Pano - clouds and mist Day 7
Pano - clouds and mist Day 7
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Pano - storm over Ernies Country, Day 7
Pano - storm over Ernies Country, Day 7
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Pano storm rolls over Ernies Country, Range Canyon, Day 7
Pano storm rolls over Ernies Country, Range Canyon, Day 7
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The Maze 2013 - Day 7 photos (Rob)

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wmaze13-day7-1  Misty Spanish Bottom morning.jpg (230429 bytes)

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     Day 7: Easing to Ernie's: To West Ernie (Lou's) Spring. 10.7 miles, ERM = 17. Camp @ 5000'.
     Again with the rain. It was clear most of the evening, and now it's drizzling into the early hours of Day 7. The rain stops as I'm packing in the tent and starts up for a brief dribble as we're climbing up from Spanish Bottom. Then, on into Wide Valley and Ernie's Country.
     A red bear and other ghostly pictos grace the gray as we're leaving the Doll House behind. Bufous Bear is not seen dancing his ritual dance, and we don't see his tracks either. We honor the pictos in our own fashion - a contemplative snack. More shadowy red figures hover on an artist pallet wall. All the rain helps because the wet sand is easier across which to walk. The radiator-like Fins come into view as the sky finally clears a bit.
     On to Clell's (East Ernie) Spring, where we decide to continue to Lou's (West Ernie) Spring. Up over a rugged rock plateau between the two springs, I'm feeling those ERMs.
     The day closes with a spectacular cloud and storm show, and for once we're in the eye, not in the teeth of the storm. It's a cool night in Ernie's Country and heavy dew and condensation soak the tent inside and out. You just knew we were going to get wet, right?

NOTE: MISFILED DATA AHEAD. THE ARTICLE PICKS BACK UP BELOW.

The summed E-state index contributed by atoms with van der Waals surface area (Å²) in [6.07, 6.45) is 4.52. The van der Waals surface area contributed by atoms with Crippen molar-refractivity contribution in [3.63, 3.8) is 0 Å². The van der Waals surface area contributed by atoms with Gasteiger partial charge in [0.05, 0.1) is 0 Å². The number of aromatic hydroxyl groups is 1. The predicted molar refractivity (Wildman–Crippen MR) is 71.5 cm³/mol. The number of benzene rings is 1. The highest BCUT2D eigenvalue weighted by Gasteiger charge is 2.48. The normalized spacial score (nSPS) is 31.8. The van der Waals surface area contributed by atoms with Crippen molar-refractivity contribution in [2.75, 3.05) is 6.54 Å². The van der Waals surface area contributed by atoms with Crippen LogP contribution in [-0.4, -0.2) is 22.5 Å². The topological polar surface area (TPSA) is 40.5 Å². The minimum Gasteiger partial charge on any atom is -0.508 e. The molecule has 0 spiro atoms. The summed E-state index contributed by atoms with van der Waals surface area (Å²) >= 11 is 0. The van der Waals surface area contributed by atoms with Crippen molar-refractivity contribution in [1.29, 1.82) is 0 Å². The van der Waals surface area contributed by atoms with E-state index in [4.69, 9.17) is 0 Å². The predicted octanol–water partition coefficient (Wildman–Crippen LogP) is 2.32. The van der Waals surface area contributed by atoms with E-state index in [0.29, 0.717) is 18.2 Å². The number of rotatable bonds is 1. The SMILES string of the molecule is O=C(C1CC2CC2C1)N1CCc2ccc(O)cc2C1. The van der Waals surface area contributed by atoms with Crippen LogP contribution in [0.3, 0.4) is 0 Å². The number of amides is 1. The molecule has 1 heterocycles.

Pano of Ranging Range Canyon Pictos
Pano of Ranging Range Canyon Pictos
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The Maze 2013 - Day 8 photos (Rob)

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     Day 8: Ranging Pictos: 5 miles (no GPS).
     The large red trapezoidal anthropomorphs float and hover freely over the Range Canyon horseshoe bend. There's a picto over a petro in some figures. A snake form within the shield. Petro circles like buttons on a snowman from eons past. Artistic delight.
     We're wandering Range Canyon on a (so far) rainless day. Huge thunderheads prowl the East and South. Will they visit? Stay tuned.
     After lunch, we hunt upper Range for the Cedar Bark Granary, finding it tucked away in a protected alcove.
     I've been warming bath water in the sun since early morning and now enjoy a pleasant bath on the warm slickrock. Then, we all enjoy a lounging late afternoon near West Ernie (Lou's) Spring.

Movie of Ranging Pictos in Range Canyon
Movie of Ranging Pictos in Range Canyon - 2.1 MB
(Click the image to see the short video - 2.1 MB)

The Maze 2013 - Day 9 photos (Rob)

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     Day 9: Road Commute: West Ernie Spring to vehicle and home. 7.5 miles of hiking. ERM = 9.
     I hear Dave rustling about and it's not even dawn. I start moving, we have a long day planned. The sun is up full when we are moving out of camp, out of Range Canyon and up the nose to the slickrock level that leads to the base of the Mother & Child (Genie and the Robot, etc.) feature.
     Now, we're loping along, a road commute to the vehicles left near Teapot Rock. It's a quiet morning and we don't see anyone until long after we've started our drive out of The District. Stopping to employ the sun shower on a slickrock bench, a few vehicles finally appear.
     The dust has abated because of the rains, and we encounter only one slightly challenging mud hole, which we speed and wallow through. Somehow, we get a flat tire, which we notice leaking when we return to Hite. It takes a long time to figure out how the cable mechanism holding the spare tire works on Ewa's vehicle. Eventually, we're on our separate ways toward home.
     It's been an A-Mazing adventure in The Maze. Marauding the A-Mazing Marvelous Maze, El Loopo Grande.

Terra Incognita, Into The Maze

by Edward Abbey (1927-1989)

     From the Arid Lands Newsletter (Spring/Summer 1994, Issue No. 35; ISSN: 1092-5481):

     "This is the most beautiful place on earth," Abbey declared on page one of Desert Solitaire. The place he meant was the slickrock desert of southeastern Utah, the "red dust and the burnt cliffs and the lonely sky - all that which lies beyond the ends of the roads."